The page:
BTW, if the Volt code is so scrambled that changing the switch-over point from EV to ICE mode can destabilize safety systems, GM needs to hire some more professional programmers.
 

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This might be the right place...How to display operating parameters?...coolant temperatures, battery temp, ICE temp, oil pressure, RPM, motor RPM, normal stuff!
Try MyGreenVolt.com for this. It is an android app that will give you the information along with a bluetooth ODB2 plugged into the car.
 

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But since it's all run by a computer, surely someone must have hacked into it. Can anyone tell me how to do that or how to find more information on the subject? I just don't want to live with what a Chevy software engineer 5 years ago deemed good enough.
  1. Extract the software from the radio.
  2. Decipher the software.
  3. Modify the software to do what you want.
  4. Inject the new software back into the radio (fulfilling any verification measures needed).
  5. Enjoy your perfectly tweaked radio.
The fancier these things get, the harder they are to "hack into". To protect their IP and avoid malicious software, they're purposely designed to be hard to hack (ideally, they'd like it to be impossible).

"Decipher the software" is purposely vague. You need to tear apart the program and figure out how it works. You're disassembling the executable, not looking through someone's poorly documented source code.

Once you've figured out how it works, then you can figure out how to change it to get your desired results. Depending on what you want to do and how the program works, the difficulty will vary. You might be able to change a logo by simply replacing a chunk of data with your own picture's data, or it might be some non-standard proprietary format that you have to decipher just to get your image in the right format. What you want to do might not be possible in the factory code, so you might have to write your own compatible functions and figure out how to get the radio to accept them. Your resulting program might be too big, so then you have to figure out what factory code you can strip out to make room for your new stuff, or find a different way of doing things that requires less code.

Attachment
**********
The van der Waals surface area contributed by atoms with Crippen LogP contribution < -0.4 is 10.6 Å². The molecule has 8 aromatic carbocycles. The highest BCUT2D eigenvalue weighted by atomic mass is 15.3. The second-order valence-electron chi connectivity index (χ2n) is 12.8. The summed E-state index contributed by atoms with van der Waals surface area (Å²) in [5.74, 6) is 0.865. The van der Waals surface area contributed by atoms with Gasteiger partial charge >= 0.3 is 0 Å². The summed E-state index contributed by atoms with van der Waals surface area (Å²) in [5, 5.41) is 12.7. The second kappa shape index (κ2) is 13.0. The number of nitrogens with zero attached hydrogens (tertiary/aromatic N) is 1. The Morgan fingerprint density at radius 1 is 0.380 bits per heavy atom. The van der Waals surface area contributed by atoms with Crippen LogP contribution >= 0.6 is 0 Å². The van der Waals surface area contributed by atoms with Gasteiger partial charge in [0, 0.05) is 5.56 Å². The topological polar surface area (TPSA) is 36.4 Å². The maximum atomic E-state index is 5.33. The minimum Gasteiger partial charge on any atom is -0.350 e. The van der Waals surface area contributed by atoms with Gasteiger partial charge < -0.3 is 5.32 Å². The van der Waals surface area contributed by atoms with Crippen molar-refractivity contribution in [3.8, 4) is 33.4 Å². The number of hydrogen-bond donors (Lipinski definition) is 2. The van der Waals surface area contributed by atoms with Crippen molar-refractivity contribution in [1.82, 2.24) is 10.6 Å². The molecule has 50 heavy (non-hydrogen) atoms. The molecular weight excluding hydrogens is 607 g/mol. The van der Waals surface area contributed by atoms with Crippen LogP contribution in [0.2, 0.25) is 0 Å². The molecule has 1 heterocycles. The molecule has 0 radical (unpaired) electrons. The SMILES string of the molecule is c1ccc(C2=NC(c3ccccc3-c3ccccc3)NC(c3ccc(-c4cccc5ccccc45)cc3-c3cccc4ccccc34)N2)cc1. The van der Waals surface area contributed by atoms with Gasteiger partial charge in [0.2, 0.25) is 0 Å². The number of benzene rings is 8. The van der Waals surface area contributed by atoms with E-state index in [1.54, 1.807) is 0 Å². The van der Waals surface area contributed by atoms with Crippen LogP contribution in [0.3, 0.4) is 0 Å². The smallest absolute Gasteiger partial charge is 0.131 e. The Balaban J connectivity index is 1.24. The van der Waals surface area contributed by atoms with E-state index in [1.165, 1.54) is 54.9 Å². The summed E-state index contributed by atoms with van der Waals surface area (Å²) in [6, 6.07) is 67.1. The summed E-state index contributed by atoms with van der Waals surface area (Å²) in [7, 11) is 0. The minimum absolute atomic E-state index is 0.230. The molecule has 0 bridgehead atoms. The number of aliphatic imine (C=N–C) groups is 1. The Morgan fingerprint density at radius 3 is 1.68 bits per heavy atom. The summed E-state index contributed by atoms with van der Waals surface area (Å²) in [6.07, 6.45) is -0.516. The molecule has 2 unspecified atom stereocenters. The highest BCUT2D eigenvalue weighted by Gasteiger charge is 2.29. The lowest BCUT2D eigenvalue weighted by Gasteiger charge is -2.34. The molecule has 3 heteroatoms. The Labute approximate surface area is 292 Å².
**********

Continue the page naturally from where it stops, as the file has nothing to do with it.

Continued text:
Then you just put the finished product back into the radio. There's probably a bit of verification in the code (to ensure it doesn't get corrupted), but not real security. If they really wanted to, it would be easy to design the hardware to run only code signed by GM. In that case, you'd need access to GM's internal software tools to authorize your modified code, or you'd have to defeat the signing system itself.

And then a year later, GM changes the radio hardware and everything you did is no longer applicable. It's a lot of work for relatively little reward.


Things like Apple CarPlay and Android Auto will make this less of an issue in the future. With those, your car's radio hardware essentially becomes just another set of controls for your phone. The phone has all the smarts, and the radio just displays the image and sends commands to the phone. Your infotainment system gets upgraded every time your phone or one of its apps gets upgraded. The radio will still require OE software for basic functions without a phone, but they'll be able to stop trying to cram every popular new smartphone feature into a radio (usually poorly), and just access your popular new smartphone features directly on your phone.

Unfortunately, those are still relatively new. There's not a ton of support for them in the radios yet, and a lot of apps haven't been coded to support that mode. I don't think it should be too hard for them to add it to existing radios with an update, but I don't see them spending much effort on older models that have already been sold.


The security of gen 1 Volt software was created no later than 2010. It is now 2016. In terms of the never-ending battle between security makers and security breakers, that's forever.
The current standard TLS 1.2 that's used to secure all websites is from 2008. The SSL vulnerabilities from the past few years have been against old versions from the '90s (which were kept around for backwards-compatibility). Assuming it was properly implemented with decent parameters (even the strongest lock is easy to bypass if there are only 4 possible combinations to unlock it), the security should be acceptable for many years to come.

Most likely, there's minimal security, but tons of complexity and no public information about it.